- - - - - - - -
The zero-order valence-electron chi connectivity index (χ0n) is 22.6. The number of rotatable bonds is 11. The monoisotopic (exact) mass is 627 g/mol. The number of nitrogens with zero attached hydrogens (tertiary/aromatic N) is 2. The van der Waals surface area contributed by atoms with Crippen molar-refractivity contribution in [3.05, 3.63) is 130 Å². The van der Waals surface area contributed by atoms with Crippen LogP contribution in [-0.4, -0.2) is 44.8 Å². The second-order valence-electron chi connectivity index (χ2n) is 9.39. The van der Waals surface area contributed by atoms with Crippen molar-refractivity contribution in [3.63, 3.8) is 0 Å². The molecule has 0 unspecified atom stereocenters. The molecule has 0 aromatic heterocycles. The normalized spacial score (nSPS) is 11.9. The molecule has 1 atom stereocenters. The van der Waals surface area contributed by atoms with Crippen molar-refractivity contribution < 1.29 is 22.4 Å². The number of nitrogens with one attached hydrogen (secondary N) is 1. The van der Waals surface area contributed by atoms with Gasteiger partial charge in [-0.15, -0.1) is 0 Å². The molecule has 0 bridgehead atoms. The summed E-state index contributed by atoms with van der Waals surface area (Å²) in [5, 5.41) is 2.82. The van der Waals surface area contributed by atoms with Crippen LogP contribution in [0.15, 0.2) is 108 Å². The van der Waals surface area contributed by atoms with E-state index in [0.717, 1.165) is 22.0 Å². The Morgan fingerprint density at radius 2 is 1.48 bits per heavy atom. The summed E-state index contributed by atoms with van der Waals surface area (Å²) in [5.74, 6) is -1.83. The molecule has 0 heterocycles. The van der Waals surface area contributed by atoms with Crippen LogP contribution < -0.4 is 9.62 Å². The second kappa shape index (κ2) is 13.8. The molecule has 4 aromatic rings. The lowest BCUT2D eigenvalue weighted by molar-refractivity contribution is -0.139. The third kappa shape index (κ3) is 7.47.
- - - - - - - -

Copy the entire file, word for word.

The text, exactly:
The zero-order valence-electron chi connectivity index (χ0n) is 22.6. The number of rotatable bonds is 11. The monoisotopic (exact) mass is 627 g/mol. The number of nitrogens with zero attached hydrogens (tertiary/aromatic N) is 2. The van der Waals surface area contributed by atoms with Crippen molar-refractivity contribution in [3.05, 3.63) is 130 Å². The van der Waals surface area contributed by atoms with Crippen LogP contribution in [-0.4, -0.2) is 44.8 Å². The second-order valence-electron chi connectivity index (χ2n) is 9.39. The van der Waals surface area contributed by atoms with Crippen molar-refractivity contribution in [3.63, 3.8) is 0 Å². The molecule has 0 unspecified atom stereocenters. The molecule has 0 aromatic heterocycles. The normalized spacial score (nSPS) is 11.9. The molecule has 1 atom stereocenters. The van der Waals surface area contributed by atoms with Crippen molar-refractivity contribution < 1.29 is 22.4 Å². The number of nitrogens with one attached hydrogen (secondary N) is 1. The van der Waals surface area contributed by atoms with Gasteiger partial charge in [-0.15, -0.1) is 0 Å². The molecule has 0 bridgehead atoms. The summed E-state index contributed by atoms with van der Waals surface area (Å²) in [5, 5.41) is 2.82. The van der Waals surface area contributed by atoms with Crippen LogP contribution in [0.15, 0.2) is 108 Å². The van der Waals surface area contributed by atoms with E-state index in [0.717, 1.165) is 22.0 Å². The Morgan fingerprint density at radius 2 is 1.48 bits per heavy atom. The summed E-state index contributed by atoms with van der Waals surface area (Å²) in [5.74, 6) is -1.83. The molecule has 0 heterocycles. The van der Waals surface area contributed by atoms with Crippen LogP contribution < -0.4 is 9.62 Å². The second kappa shape index (κ2) is 13.8. The molecule has 4 aromatic rings. The lowest BCUT2D eigenvalue weighted by molar-refractivity contribution is -0.139. The third kappa shape index (κ3) is 7.47.